When you choose to have cavity wall insulation installed in your home, you should be able to rely on professional firms to offer you guidance. Unfortunately, this isn’t always the case and if your home isn’t suitable for the measure, it can lead to a whole raft of problems further down the line. This can be both time consuming and costly.
A survey conducted by Which? in 2011 proves that some cavity wall insulation firms are more focused on profit, recommending the energy-saving measure even when the property isn’t suitable. The consumer association asked eight separate firms to assess a house that was clearly unsuitable for cavity wall insulation and could have led to other negative effects, such as dampness within the home and cracks appearing in the walls if installed. Despite the unsuitability of the property, all the companies involved recommended cavity wall insulation.
If you’re considering cavity wall insulation, understanding whether or not your property is suitable can help you avoid installing an unsuitable solution.
Do you have cavity walls?
Obviously to have cavity wall insulation installed you need cavity walls. If your house was built after 1920 it’s likely to have cavity walls and unless it was built in the last two decades, these cavities are unlikely to be filled. If you’re unsure about your walls, you can tell by the brickwork: if the exposed bricks are all the same size, you have cavity walls.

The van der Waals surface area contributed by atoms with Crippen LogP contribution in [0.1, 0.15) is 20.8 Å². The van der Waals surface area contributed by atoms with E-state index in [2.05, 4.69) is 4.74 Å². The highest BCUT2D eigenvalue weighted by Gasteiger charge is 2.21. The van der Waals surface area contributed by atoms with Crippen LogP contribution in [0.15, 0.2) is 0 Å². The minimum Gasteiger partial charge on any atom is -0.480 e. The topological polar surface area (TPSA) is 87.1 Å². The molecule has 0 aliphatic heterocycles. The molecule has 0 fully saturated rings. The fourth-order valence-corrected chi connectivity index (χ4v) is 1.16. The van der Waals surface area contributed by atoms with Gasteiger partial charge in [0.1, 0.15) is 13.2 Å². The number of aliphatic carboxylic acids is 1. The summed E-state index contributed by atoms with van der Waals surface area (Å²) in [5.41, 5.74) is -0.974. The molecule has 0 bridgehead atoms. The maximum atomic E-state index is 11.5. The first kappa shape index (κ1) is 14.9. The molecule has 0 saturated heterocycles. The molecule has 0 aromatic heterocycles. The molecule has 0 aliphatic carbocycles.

Are the external walls accessible?
If your external walls are accessible, it makes it easier for the work to be conducted. While some installers may still be able to conduct the work even if this isn’t the case, it will add to the final cost.
How wide is the cavity in your wall?
The cavity between the two walls should be at least 50mm wide for cavity wall insulation to be installed.
Are your walls in good condition and internal walls dry?
Existing cracks, dampness or other issues with your home’s walls can be exacerbated by installing insulation. They can also cause the insulation to fail if damp gets into the cavity. Existing problems should be rectified before the work is undertaken.
Is your home regularly exposed to wind-driven rain?
Houses prone to dampness and that are regularly exposed to wind-driven rain are not suitable candidates for cavity wall insulation. There are some bad practices in the industry that means these unsuitable homes are being recommended for cavity wall insulation in some instances.
Does your home have steel or timber frames?
If your home has steel or timber frames, then cavities are needed to let moisture leave the building and the property is not suitable for cavity wall insulation.